Open theism is, briefly, the notion that God does not comprehensively know the future [edit: strictly speaking, the view is that there is no settled “future” to know to begin with, so it is not a lack of knowledge but rather the absence of such a thing as a future that will occur; see next sentence and thanks for a clarifying comment below]. The future, it is held, is in some sense “open” because it is undetermined, even for God. Most frequently, this claim is put forth in terms of denial of knowledge of free creaturely action. Representative is the claim of John Sanders:
God cannot know as definite what we will do unless he destroys the very freedom he granted us… The future is not completely fixed, but open, to what both God and humans decide to do, so there are numerous possible futures (not just one). God knows as possibilities and probabilities those events which might happen in the future. (Sanders, 206, cited below)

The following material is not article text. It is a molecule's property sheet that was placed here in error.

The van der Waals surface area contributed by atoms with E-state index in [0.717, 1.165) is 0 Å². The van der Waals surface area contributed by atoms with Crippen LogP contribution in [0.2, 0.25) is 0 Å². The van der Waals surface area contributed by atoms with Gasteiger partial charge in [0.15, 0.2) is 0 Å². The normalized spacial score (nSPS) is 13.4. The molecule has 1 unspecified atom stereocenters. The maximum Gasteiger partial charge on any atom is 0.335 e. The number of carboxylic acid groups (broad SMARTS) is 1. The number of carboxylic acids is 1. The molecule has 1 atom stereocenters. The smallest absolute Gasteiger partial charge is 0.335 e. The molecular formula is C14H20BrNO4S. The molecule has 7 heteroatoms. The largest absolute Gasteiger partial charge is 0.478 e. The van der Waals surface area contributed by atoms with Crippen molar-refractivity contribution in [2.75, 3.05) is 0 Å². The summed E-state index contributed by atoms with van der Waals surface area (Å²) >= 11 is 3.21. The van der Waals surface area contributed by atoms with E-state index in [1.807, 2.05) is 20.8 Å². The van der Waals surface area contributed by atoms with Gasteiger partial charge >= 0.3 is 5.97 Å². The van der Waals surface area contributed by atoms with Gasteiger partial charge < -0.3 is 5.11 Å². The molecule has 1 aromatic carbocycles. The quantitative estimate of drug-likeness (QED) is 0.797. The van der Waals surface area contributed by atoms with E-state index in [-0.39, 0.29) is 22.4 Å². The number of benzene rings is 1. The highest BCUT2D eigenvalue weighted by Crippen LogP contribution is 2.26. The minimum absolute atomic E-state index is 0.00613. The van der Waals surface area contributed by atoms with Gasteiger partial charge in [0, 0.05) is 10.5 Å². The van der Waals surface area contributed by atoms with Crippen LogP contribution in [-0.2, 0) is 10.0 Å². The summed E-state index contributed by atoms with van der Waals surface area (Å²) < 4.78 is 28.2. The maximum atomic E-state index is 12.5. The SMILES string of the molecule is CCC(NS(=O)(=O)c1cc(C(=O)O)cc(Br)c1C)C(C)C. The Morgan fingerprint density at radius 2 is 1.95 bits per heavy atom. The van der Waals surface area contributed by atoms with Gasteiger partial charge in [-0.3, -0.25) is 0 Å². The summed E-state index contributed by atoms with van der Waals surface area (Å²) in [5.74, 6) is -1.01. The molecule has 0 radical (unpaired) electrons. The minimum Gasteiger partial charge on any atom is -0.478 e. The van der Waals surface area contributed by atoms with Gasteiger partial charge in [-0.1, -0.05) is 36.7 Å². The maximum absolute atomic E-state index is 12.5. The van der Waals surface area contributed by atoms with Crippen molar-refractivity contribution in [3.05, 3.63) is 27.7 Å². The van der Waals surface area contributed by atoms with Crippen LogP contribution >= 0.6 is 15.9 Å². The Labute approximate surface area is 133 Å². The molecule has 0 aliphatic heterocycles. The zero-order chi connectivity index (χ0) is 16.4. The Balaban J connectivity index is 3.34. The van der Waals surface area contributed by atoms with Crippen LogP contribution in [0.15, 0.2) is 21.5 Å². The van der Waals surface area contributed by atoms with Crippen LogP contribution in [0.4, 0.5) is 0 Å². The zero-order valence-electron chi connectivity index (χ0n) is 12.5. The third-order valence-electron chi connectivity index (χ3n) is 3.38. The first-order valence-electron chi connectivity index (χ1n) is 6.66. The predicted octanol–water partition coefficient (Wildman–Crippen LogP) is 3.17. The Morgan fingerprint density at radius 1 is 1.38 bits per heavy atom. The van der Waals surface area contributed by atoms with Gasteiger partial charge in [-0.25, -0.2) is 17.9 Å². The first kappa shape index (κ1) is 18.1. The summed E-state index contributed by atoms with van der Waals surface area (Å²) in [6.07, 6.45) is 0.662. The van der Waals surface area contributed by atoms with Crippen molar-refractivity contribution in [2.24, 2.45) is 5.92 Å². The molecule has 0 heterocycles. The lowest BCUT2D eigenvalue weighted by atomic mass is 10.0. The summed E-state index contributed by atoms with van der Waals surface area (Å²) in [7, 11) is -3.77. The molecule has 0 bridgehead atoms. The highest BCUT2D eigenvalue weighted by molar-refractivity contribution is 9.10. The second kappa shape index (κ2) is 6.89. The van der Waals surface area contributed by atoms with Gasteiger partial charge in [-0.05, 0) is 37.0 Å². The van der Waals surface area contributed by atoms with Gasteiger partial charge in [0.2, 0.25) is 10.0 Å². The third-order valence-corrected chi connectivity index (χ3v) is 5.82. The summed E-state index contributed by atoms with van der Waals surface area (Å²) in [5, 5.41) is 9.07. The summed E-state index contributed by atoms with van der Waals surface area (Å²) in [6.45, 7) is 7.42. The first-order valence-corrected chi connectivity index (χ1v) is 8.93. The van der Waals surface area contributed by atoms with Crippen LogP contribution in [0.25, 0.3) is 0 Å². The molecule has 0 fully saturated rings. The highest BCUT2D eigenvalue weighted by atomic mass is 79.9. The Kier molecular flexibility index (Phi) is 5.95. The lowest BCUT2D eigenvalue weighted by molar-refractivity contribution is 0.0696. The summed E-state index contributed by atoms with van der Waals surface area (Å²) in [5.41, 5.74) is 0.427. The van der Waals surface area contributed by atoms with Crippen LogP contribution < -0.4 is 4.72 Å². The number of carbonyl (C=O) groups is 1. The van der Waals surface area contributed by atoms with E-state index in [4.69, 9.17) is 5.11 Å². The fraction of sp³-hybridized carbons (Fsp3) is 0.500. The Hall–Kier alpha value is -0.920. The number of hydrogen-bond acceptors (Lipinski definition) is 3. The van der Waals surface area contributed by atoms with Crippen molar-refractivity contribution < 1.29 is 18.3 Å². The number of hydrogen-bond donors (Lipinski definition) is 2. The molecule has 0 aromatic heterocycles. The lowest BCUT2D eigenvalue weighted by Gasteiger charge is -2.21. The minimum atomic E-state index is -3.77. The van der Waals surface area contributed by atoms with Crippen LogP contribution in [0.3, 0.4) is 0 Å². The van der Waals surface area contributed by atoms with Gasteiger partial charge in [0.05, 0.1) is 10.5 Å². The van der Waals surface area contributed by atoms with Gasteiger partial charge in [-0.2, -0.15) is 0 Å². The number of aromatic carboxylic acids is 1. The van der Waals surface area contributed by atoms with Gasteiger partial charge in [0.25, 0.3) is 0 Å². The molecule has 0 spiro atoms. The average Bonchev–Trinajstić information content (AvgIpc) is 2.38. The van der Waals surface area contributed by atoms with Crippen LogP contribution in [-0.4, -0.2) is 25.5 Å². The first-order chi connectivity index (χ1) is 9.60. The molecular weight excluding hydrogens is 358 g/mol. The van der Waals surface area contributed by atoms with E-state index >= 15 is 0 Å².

Thus, it is fairly central to the open theistic perspective that God does not (and indeed cannot) know the future exhaustively, and the parts God does not know exhaustively are such because free will is involved. For the open theist, then, the proposition: ‘God does not know the future free actions of creatures with certainty’ is true. Gregory Boyd, another prominent open theist, puts it this way: “open theists hold that if God is omniscient… and if the future is in fact partly comprised of ontological possibilities, then God must know the future as partly comprised of such possibilities” (Boyd, 195, cited below).
Because of this, we may fairly state the open theistic perspective as holding the following proposition to be true: “God does not know [future] counterfactuals of creaturely freedom [CCF].”